Grace Jan is the Yao Wenqing Chinese Painting Conservator at the Freer Gallery of Art and Arthur M. Sackler Gallery, the Smithsonian’s National Museum of Asian Art. Since 2009, she has worked on the museum’s Chinese painting and calligraphy collection and supported the museum’s Chinese Painting Conservation Program to promote domestic and international exchange and collaboration. She is active in facilitating the Andrew W. Mellon supported initiative to develop and promote this specialization across the U.S. Ms. Jan received anMAin Art History and Advanced Certificate in Conservation from the Institute of Fine Arts Conservation Center, New York University. She trained at the Shanghai Museum, Beijing Palace Museum, Metropolitan Museum of Art and the Museum of Fine Arts, Boston.
An Ancient Egyptian Ptolemaic Coinage: History and Preservation Methods
Ancient coins are one of the most important sources of information from which archaeologists and historians can interpret the past. Through the study of coins, we can obtain valuable information about the culture of that time since most coins can be easily dated. This is partly because, unlike most other ancient artifacts, they are often stamped with text and images of rulers from a specific period in time. Coins also shed light on which countries were trading partners. Additionally, the materials used for minting coins, such as bronze, silver, gold, has further helped historians date the coins and reveal the affluence of that culture. My presentation will focus on the study a group of Ptolemaic coins in the antiquities collection of the Grand Egyptian Museum and Karnak temple. I will discuss the history of the coins, their documentation process and conclude with treatment, cataloguing and storage recommendations.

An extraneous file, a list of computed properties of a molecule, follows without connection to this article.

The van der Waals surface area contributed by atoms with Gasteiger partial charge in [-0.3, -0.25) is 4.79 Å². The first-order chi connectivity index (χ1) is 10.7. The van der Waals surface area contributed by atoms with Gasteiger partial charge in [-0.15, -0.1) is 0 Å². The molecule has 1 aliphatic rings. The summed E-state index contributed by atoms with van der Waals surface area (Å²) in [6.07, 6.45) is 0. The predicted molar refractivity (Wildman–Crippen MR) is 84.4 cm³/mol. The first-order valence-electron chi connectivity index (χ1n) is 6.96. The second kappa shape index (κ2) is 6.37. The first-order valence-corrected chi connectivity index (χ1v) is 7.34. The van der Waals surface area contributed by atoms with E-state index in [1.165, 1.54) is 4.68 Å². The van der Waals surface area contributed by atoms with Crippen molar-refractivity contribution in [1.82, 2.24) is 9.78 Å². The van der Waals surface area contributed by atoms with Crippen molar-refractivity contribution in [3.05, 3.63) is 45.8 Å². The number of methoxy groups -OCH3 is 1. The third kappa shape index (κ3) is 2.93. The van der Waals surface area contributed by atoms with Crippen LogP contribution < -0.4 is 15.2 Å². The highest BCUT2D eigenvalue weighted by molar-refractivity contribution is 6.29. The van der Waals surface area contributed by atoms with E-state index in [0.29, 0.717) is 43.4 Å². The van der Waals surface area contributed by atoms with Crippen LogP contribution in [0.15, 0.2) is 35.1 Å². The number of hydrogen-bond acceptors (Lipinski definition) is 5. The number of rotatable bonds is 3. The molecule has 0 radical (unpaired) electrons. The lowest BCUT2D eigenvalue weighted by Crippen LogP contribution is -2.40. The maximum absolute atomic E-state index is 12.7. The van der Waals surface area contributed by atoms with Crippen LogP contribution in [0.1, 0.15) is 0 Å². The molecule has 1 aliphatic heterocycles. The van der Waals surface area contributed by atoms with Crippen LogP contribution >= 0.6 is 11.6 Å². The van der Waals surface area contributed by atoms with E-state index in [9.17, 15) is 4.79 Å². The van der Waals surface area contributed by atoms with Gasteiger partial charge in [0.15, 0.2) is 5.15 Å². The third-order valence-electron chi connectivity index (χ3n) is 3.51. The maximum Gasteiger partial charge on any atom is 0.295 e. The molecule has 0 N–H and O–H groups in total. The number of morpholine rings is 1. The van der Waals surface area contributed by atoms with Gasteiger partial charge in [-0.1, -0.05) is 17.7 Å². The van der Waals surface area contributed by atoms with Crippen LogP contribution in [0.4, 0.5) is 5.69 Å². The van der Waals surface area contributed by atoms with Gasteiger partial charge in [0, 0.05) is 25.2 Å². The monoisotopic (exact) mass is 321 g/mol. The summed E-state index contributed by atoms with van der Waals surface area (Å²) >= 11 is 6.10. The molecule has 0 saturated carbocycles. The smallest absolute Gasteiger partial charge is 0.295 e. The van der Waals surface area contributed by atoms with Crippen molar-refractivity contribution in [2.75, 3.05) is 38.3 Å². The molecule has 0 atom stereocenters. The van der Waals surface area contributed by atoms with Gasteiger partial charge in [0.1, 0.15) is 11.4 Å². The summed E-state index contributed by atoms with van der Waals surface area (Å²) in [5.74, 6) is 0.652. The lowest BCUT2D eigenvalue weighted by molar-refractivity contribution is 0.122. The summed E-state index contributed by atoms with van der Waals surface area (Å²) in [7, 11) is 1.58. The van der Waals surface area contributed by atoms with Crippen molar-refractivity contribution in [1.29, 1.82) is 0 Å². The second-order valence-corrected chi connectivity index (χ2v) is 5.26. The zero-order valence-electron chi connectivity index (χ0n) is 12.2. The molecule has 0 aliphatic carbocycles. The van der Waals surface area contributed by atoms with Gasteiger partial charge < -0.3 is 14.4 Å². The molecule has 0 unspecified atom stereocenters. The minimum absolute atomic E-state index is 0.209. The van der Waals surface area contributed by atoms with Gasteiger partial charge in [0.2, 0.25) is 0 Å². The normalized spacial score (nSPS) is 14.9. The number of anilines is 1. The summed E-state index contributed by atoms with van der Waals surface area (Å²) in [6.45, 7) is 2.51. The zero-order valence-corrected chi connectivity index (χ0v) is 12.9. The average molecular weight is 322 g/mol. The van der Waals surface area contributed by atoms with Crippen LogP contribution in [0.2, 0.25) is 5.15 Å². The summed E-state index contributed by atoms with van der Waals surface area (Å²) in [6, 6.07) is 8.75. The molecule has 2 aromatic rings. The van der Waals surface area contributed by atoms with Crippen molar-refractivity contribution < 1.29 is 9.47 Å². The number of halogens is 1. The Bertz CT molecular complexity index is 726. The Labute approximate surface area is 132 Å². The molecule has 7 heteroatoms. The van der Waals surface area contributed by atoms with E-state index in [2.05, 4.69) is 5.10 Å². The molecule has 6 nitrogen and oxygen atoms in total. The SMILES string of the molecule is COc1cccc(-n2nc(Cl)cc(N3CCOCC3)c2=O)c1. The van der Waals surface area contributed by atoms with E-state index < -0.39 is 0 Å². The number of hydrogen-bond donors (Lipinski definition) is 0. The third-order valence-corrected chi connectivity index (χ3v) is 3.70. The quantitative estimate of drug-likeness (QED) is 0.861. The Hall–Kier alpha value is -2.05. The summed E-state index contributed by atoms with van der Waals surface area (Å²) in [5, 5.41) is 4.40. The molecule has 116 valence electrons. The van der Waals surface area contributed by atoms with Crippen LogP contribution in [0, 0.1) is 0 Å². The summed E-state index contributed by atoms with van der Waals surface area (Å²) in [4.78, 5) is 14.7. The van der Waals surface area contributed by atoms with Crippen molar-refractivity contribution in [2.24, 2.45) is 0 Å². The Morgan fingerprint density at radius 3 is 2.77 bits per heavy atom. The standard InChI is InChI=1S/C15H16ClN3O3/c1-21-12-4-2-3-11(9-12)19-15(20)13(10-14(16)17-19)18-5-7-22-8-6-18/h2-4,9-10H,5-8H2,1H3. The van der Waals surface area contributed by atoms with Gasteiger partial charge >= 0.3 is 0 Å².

Almoatz-bellah Elshahawi a PhD candidate in the conservation at Cairo University, specializing in ancient Egyptian works on Metals and Coins. He is a graduated intern at the J. Paul Getty Museum for one year(2019-2020). For the dissertation, he is researching on the evaluation of the efficiency of environmental inhibitors with Nano-reinforcement for the protection of archaeological bronze. He received a Master’s degree in Conservation, Cairo University, 2017. Almoatz-bellah Elshahawi was a 2013-2017 Cairo university Fellow. A 2005-2009 Abou-Qir high conservation institute Fellow and most recently, an object conservator at the Grand Egyptian Museum-Conservation Center (GEM-CC).